Proper Forefoot Running Form Helps Ethiopian Runners Win

One reason Ethiopian distance runners are better is due to their proper forefoot running form learned from barefoot running. Unfortunately the research on this topic is lacking and researchers are still trying to find if genetics plays a major role in the enormous success of these runners.

Proper forefoot running form and hard work, not genetics, helps Ethiopian runners winHowever, the data simply reflects that there is not enough evidence to support that Ethiopian distance runners are genetically gifted and turns the theory of a ‘super-endurance gene‘ into a myth.

For instance, a study by Scott et al., in the Journal of Comparative Biochemistry and Physiology, compared the distribution of mitochondrial DNA (mtDNA) among elite Ethiopian distance runners to the general population of Ethiopia (non-athletes) to determine if the mtDNA of the elite Ethiopian runners contained mutations or variants that coded for enhanced endurance performance.

What is mtDNA?

mtDNA is a circular-stranded DNA that is highly mutable and some experts think that certain mutations in the mtDNA positively influences endurance capacity.

Therefore, the researchers hypothesized that the selection for the variants beneficial to endurance capacity would increase in frequency among elite Ethiopian distance runners compared to the general population of Ethiopia.

But as usual, the researchers found no association between endurance athletic status and mtDNA variants as the elite Ethiopian distance runners did not differ significantly from the general population of Ethiopia.

The researchers concluded that elite Ethiopian distance runners are not genetically distinct or ‘gifted’ compared to the general population of Ethiopia.

Why Are Ethiopian Distance Runners Better?

Dire Tune of Ethiopia and a 2008 Boston Marathon winner asked the same question in an interview in Canadian Running Magazine:

“I don’t think North Americans train as hard. They have all the technology and support.  I want to know why they can’t run like us?” Tune asked.

Ethiopian marathon runners run over 200 km per week, running twice a day with more speed sessions, and ran barefoot for many years before turning pro.  Maybe, running barefoot over many years is a major advantage, allowing earlier adaptations for the proper forefoot running form.

  • Barefoot running encourages forefoot running over heel running and may allow the neuromuscular system to interact economically and efficiently during running.
  • Saltin et al., suggested that ‘special’ biomechanical make-up may account for the high mechanical efficiency in Ethiopian distance runners.

The ‘special’ biomechanical make-up most likely reflects early and extensive experiences with barefoot running.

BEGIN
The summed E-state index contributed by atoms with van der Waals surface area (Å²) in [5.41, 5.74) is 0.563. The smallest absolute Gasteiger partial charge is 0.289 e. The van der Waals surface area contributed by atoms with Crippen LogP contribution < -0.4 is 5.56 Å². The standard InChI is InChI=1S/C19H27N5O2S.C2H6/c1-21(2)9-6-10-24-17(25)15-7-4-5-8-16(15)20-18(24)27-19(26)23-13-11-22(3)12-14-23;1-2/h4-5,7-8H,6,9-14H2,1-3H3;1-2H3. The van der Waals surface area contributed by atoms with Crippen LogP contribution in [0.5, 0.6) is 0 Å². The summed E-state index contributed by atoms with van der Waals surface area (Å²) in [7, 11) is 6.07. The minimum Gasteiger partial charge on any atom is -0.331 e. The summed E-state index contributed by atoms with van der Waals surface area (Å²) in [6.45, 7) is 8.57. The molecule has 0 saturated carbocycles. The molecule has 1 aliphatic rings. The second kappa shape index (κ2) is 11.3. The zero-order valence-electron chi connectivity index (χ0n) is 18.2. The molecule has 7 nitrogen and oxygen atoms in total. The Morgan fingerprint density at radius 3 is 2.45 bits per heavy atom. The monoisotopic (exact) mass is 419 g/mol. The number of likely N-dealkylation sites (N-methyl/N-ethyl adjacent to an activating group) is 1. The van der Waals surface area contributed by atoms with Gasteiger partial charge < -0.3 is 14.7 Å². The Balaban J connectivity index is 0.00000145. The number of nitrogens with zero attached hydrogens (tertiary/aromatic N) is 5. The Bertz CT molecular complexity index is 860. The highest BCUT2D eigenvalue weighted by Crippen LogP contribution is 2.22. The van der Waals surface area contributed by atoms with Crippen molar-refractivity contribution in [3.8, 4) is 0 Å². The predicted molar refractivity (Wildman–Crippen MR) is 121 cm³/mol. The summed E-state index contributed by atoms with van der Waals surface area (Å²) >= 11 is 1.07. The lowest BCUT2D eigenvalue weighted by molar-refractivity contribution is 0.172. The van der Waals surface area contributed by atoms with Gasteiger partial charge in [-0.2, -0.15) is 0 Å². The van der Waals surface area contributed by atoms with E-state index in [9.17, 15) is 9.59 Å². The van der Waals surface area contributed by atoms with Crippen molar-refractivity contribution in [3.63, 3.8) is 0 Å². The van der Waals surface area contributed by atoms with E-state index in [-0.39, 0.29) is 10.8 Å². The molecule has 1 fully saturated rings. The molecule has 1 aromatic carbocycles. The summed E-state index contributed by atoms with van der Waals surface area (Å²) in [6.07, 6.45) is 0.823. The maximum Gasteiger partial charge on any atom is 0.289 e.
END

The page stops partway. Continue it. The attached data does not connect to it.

Although the mechanical properties of the lower leg in Ethiopian distance runners is poorly understood,  barefoot running during childhood fosters the proper forefoot running form and employs key mechanical strategies to resist injury.

Perhaps, the answer is plain and simple: Ethiopian runners are better because they run properly allowing them to dodge injury, and train consistently.  Who really knows, but that is my guess.


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Anderson et al. (1981). Sequence and organization of the human mitochondrial genome. Nature, 290:457-465.

De Wit, B., De Clercq, D and Aerts, P. (2000). Biomechanical analysis of the stance phase during barefoot and shod running, 33(2):269-78.

Divert et al. (2005). Mechanical comparison of barefoot and shod running. Int J  Sports Med, 25(7):593-8.

Kram, R and Taylor, CR. (1990.  Energetics of running: a new perspective. Nature, 346:265-7.

Scott et al. (2005). Mitochondrial DNA lineages of Ethiopian athletes. Com Biochem Physiol B Biochem Mol Bol, 140(3):497-503.

Sqaudrone, R and Gallozzi, C. (2009). Biomechanical and physiological comparison of barefoot and two shod conditions in experienced barefoot runners. J Sports Med Phys  Fitness, 49(1):6-13.

Run forefoot because you are faster than you think!

Bretta Riches

"I believe the forefoot strike is the engine of endurance running..."

BSc Neurobiology; MSc Biomechanics candidate, ultra minimalist runner & founder of RunForefoot. I was a heel striker, always injured. I was inspired by the great Tirunesh Dibaba to try forefoot running. Now, I'm injury free. This is why I launched Run Forefoot, to advocate the health & performance benefits of forefoot running and to raise awareness on the dangers of heel striking, because the world needs to know.
Bretta Riches

P.S. Don't forget to check out the Run Forefoot Facebook Page, it's a terrific place to ask questions about forefoot running, barefoot running and injury. I'm always happy to help!

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